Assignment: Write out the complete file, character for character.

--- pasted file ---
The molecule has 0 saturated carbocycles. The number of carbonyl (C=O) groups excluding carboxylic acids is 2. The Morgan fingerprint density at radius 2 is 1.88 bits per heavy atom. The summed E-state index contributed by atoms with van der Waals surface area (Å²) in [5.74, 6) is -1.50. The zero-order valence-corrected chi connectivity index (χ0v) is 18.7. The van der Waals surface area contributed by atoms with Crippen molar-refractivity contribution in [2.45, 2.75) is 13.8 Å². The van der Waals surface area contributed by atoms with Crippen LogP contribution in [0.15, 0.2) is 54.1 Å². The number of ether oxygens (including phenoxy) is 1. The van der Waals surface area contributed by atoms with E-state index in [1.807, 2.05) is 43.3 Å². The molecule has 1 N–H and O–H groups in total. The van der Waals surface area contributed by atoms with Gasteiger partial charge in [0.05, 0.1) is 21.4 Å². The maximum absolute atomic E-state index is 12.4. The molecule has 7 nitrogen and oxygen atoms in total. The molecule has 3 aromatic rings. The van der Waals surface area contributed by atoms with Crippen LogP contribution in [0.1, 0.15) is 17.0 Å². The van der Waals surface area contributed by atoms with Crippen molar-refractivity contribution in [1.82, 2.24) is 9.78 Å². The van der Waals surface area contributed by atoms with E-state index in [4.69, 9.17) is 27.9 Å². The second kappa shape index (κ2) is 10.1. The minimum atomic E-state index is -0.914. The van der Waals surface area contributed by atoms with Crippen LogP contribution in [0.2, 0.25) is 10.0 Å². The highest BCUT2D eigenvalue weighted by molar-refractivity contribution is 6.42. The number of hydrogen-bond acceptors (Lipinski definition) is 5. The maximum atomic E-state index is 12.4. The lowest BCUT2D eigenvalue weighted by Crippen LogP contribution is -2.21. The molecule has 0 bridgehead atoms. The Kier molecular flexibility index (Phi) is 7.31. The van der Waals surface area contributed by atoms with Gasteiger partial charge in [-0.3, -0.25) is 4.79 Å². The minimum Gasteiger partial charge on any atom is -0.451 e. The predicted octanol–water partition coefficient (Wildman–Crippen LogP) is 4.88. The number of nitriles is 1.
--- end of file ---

The molecule has 0 saturated carbocycles. The number of carbonyl (C=O) groups excluding carboxylic acids is 2. The Morgan fingerprint density at radius 2 is 1.88 bits per heavy atom. The summed E-state index contributed by atoms with van der Waals surface area (Å²) in [5.74, 6) is -1.50. The zero-order valence-corrected chi connectivity index (χ0v) is 18.7. The van der Waals surface area contributed by atoms with Crippen molar-refractivity contribution in [2.45, 2.75) is 13.8 Å². The van der Waals surface area contributed by atoms with Crippen LogP contribution in [0.15, 0.2) is 54.1 Å². The number of ether oxygens (including phenoxy) is 1. The van der Waals surface area contributed by atoms with E-state index in [1.807, 2.05) is 43.3 Å². The molecule has 1 N–H and O–H groups in total. The van der Waals surface area contributed by atoms with Gasteiger partial charge in [0.05, 0.1) is 21.4 Å². The maximum absolute atomic E-state index is 12.4. The molecule has 7 nitrogen and oxygen atoms in total. The molecule has 3 aromatic rings. The van der Waals surface area contributed by atoms with Crippen LogP contribution in [0.1, 0.15) is 17.0 Å². The van der Waals surface area contributed by atoms with Crippen molar-refractivity contribution in [1.82, 2.24) is 9.78 Å². The van der Waals surface area contributed by atoms with E-state index in [4.69, 9.17) is 27.9 Å². The second kappa shape index (κ2) is 10.1. The minimum atomic E-state index is -0.914. The van der Waals surface area contributed by atoms with Crippen LogP contribution in [0.2, 0.25) is 10.0 Å². The highest BCUT2D eigenvalue weighted by molar-refractivity contribution is 6.42. The number of hydrogen-bond acceptors (Lipinski definition) is 5. The maximum atomic E-state index is 12.4. The lowest BCUT2D eigenvalue weighted by Crippen LogP contribution is -2.21. The molecule has 0 bridgehead atoms. The Kier molecular flexibility index (Phi) is 7.31. The van der Waals surface area contributed by atoms with Gasteiger partial charge in [-0.3, -0.25) is 4.79 Å². The minimum Gasteiger partial charge on any atom is -0.451 e. The predicted octanol–water partition coefficient (Wildman–Crippen LogP) is 4.88. The number of nitriles is 1.